Let me begin by noting something it took almost thirty years to learn: New Year’s Eve is for suckers. It is, far and away, the most overrated “holiday” going – a kind of bacchanalian version of Christmas and Easter in that it is one of the two nights a year some people drink (as the aforementioned days are the two times a year they go to church).
New Year’s Eve is nothing more than the last day I will accurately write the date on a document until at least February, when it finally hits me that it is and will be for around 12 months 2011, not 2010. It is the no big deal holiday – except that it does serve as a useful reflection point.
I must admit I am a victim of this mere coincidence. I cannot but help using this first column of the year as a vehicle to look back on the year that was and suggest to my favorite political figures some resolutions. And of course, where else to start but with the Big Guy himself, the Chosen one.
President Obama: Resolve to read a copy of the US Constitution. I know, I know – he was a con law professor at one of the most prestigious law schools out there (full disclosure – I was rejected from it). In spite of that it would appear that he does, in fact, need to re-read the oldest government-defining document still in use in the world. That is, at least in light of some of his executive overreach.
This past session, with “hu-normous” (my 4 year old’s word I love) advantages in both chambers, the second coming of the Great Communicator could not convince enough of his own party faithful to pass a cap and trade bill or to include ”end of life consultation” – also called “death panels” by the right — in the railroaded version of Obamacare. Yet in the wake of being trounced – and not for failure to do those things – the Obama administration looks to do both absent congressional action.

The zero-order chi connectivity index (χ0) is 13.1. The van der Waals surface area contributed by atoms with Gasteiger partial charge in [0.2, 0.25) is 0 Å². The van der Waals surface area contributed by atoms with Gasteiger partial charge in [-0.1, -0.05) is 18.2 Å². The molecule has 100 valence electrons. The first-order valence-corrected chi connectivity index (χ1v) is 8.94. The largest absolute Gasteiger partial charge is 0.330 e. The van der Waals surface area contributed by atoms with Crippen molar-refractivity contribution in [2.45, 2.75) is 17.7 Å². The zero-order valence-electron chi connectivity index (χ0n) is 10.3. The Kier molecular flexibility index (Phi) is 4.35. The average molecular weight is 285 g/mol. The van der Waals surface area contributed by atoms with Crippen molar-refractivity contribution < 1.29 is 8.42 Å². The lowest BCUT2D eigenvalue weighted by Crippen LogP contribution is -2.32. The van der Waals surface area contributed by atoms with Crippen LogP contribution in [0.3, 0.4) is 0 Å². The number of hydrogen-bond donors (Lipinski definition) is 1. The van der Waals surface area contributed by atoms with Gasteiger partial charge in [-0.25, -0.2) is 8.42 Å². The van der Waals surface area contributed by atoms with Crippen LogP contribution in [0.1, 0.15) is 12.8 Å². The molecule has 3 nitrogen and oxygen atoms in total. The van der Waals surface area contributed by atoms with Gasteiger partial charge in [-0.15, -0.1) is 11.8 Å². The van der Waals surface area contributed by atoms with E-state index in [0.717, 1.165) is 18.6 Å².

This is a case of extreme overreach. It is a direct affront to the democratic process and an attempt to think for us even when our will has been clearly expressed on both issues. These are not obscure misunderstood issues upon which the public will is cloudy; right or wrong in the mind of the President, the will of the people on these issues was and is clear and strong.
The President may be able to end run congress by stretching the meaning of statutory language and aggressively expanding executive orders and regulatory regimes; but SHOULD he? The Constitution assigns roles and duties; the President would be wise to respect them — both for now, but also for the precedent it will set when the other side takes power eventually.
Speaker of the House Sam Smith: Resolve to carry a Big Stick. Sam has had one of the best years in Pennsylvania Political history. Recruit strong candidates? Check. Raise enough money to make a difference? Check. Turn a minority Party into a huge majority? Check. And finally, have your biggest headache rendered irrelevant by his constituents? Check.
Now he has a job to do. There is no one left for the GOP to blame if things do not improve – first by building an economy that harnesses the power of the Marcellus for the future and also makes and keeps promises in the present. Sam needs to walk softly, yet he MUST wield a big stick if he is to keep both his caucus and his party on track.
The Senate has been so consolidated for so long in GOP hands that the Majority Caucus has become fractured internally into separate camps. The Governor-elect has been a successful prosecutor but now has an executive position for the first time. Sam alone has been in and out and now back in again – and he knows how fast fortunes can change. He has the stronger relationship with the Corbett Administration as we embark on the post Rendell era, and as such, he has the opportunity to impact the agenda in a way that is both politically savvy and attainable.
That is, if he has a big stick…